BERNALILLO, N.M. (AP) — The murder trial of a former Albuquerque police officer charged with killing his estranged wife wrapped up Friday as prosecutors portrayed Levi Chavez as a philandering, slick and cold-blooded killer and defense lawyers called him an innocent man and victim of a "made-up story."
Jurors will begin deliberations Monday about which scenario to believe after a monthlong trial that focused on the salacious details of love triangles and workplace romances, allegations of a botched investigation and charges that fellow Albuquerque Police Department officers who came to the scene in neighboring Los Lunas flushed key evidence down the toilet.
Assistant District Attorney Bryan McKay laid out the alleged murder scenario during his closing Friday morning, saying Chavez, 32, committed "cold-blooded, calculated, planned-out murder" when he killed Tera Chavez on Oct. 20, 2007, a day she called him nearly 200 times.
McKay says Chavez went to his wife's house after he finished his shift, found her asleep in front of the television, shoved his department-issued gun in her mouth and pulled the trigger.
Then he showered and went to spend the night with a girlfriend, McKay said.
"This was not some heat of passion, an argument," McKay said. "He thinks he has committed the perfect murder."
Defense attorney David Serna, however, painted the picture of a hurt, sad and suicidal woman who took her own life because of her volatile marriage and a crumbling affair.
"I love you with all of my heart and I don't want to be without you. Please don't leave me. I am so sad. ... I am so sad I want to die. I can't survive this," were some of the texts Serna said Tera Chavez, 26, sent her husband.
Prosecutors say Levi Chavez sent the texts.
Serna argued his client has been a victim of an overly aggressive detective and prosecutors who "have been able to cobble together a semi-believable, made-up story."
He emphasized Chavez was investigated by a number of law enforcement agencies and it still took four years to indict him. Now prosecutors are using that information to try to make a suicide look like a homicide, he said.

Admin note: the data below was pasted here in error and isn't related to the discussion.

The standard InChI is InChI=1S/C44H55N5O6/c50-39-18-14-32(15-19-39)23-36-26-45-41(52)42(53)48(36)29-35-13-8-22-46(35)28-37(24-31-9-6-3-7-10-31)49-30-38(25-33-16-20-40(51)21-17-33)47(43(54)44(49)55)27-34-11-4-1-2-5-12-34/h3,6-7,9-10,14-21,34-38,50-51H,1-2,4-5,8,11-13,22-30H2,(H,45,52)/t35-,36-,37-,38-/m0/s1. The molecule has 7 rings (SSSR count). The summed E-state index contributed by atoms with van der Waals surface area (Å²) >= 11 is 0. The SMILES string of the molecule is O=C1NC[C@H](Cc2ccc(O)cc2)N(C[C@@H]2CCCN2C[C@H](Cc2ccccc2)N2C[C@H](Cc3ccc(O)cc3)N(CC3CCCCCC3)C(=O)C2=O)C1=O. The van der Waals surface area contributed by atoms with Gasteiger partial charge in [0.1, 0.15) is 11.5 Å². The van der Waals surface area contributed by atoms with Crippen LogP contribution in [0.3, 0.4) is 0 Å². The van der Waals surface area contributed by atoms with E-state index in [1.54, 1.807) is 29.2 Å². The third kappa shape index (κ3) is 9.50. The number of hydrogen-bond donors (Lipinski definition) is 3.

This "made up case is not a case at all," Serna said as he spent much of the three hours allotted to him questioning assertions made by prosecutors and their witnesses and emphasizing the jury's need to be convinced beyond a reasonable doubt for a conviction.
"There is no evidence that Levi was even in the same county as Tera Chavez" the night she died, he said.
He detailed Chavez's cooperation and lack of attorney throughout the initial investigation, pointed to what he said was "obvious agony and torture" on the 911 call after Levi Chavez reported finding his wife's body the following night and his willingness to take the stand in his own defense.
"Is that what an innocent man does?" he asked "... Any reasonable doubt yet?
Prosecutors have said the couple had a volatile relationship from the time Tera Chavez got pregnant with their first child at 15. And they said she was telling friends her husband had committed insurance fraud by staging the theft of their truck.
Serna pointed to testimony from one of Tera Chavez's best friends that she was sad that an affair with the husband of the woman who had been her maid of honor was crumbling, and she had been hoping to spend the weekend with Levi Chavez while their children were camping.
But prosecutor Anne Keener said Levi Chavez not coming home "wasn't new behavior. ... This was going on since she was 15."
This time, however, she said he had his eye on a prize: his current wife and fellow officer Heather Hindi, whom he became engaged to just two months after Tera Chavez died.
"She was perfect. She was beautiful. She had money. Her family has money," Keener said.
Chavez testified Wednesday, acknowledging having a string of mistresses, searching a website on how to kill someone with martial arts moves and ignoring his wife's calls for help. But he denied killing his wife.
He also testified that his wife called him 176 times on Saturday, Oct. 20, 2007, but he ignored the calls and turned off his cellphone before going to spend the night with fellow officer Debra Romero. The next day, he said he became worried when the calls stopped, and his mother told him his wife had called in sick.
Keener said he only became worried because he realized no one would have checked on her, meaning his kids would be the first to find her body.
A key question during the trial was whether Tera Chavez could have shot herself.
There was a bullet in the gun's chamber when it was found next to Tera Chavez's body, and there were questions raised about whether the gun's magazine was still seated inside the weapon. Prosecutors contend that it would have been impossible for the woman to press the button to release the magazine after shooting herself. And a defense expert was unable to pull off a demonstration to show it was possible.
McKay contends that Chavez hit the button in his "adrenaline rush."
"This is not a suicide," he said. "It doesn't add up. This is murder."
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